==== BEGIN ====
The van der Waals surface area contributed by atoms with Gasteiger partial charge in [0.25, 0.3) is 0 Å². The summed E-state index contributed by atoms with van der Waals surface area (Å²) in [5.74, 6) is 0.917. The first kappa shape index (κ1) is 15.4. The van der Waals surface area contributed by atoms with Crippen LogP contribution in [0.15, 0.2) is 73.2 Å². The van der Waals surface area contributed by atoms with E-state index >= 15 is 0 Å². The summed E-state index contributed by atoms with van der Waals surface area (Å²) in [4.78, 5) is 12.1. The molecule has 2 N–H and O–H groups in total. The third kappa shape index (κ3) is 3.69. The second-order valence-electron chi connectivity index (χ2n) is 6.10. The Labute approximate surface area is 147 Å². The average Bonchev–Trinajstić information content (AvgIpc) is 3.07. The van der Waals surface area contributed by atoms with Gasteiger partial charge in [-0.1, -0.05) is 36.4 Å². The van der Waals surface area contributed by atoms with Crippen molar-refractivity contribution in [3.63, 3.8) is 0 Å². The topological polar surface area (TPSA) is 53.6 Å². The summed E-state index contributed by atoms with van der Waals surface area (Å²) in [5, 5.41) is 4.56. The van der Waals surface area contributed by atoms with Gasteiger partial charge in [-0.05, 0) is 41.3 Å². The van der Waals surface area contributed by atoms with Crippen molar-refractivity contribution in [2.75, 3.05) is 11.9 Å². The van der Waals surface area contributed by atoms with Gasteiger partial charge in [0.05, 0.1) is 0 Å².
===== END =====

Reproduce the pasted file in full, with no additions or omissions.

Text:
The van der Waals surface area contributed by atoms with Gasteiger partial charge in [0.25, 0.3) is 0 Å². The summed E-state index contributed by atoms with van der Waals surface area (Å²) in [5.74, 6) is 0.917. The first kappa shape index (κ1) is 15.4. The van der Waals surface area contributed by atoms with Crippen LogP contribution in [0.15, 0.2) is 73.2 Å². The van der Waals surface area contributed by atoms with E-state index >= 15 is 0 Å². The summed E-state index contributed by atoms with van der Waals surface area (Å²) in [4.78, 5) is 12.1. The molecule has 2 N–H and O–H groups in total. The third kappa shape index (κ3) is 3.69. The second-order valence-electron chi connectivity index (χ2n) is 6.10. The Labute approximate surface area is 147 Å². The average Bonchev–Trinajstić information content (AvgIpc) is 3.07. The van der Waals surface area contributed by atoms with Gasteiger partial charge in [-0.1, -0.05) is 36.4 Å². The van der Waals surface area contributed by atoms with Crippen molar-refractivity contribution in [3.63, 3.8) is 0 Å². The topological polar surface area (TPSA) is 53.6 Å². The summed E-state index contributed by atoms with van der Waals surface area (Å²) in [5, 5.41) is 4.56. The van der Waals surface area contributed by atoms with Gasteiger partial charge in [-0.05, 0) is 41.3 Å². The van der Waals surface area contributed by atoms with Crippen molar-refractivity contribution in [2.75, 3.05) is 11.9 Å². The van der Waals surface area contributed by atoms with Gasteiger partial charge in [0.05, 0.1) is 0 Å².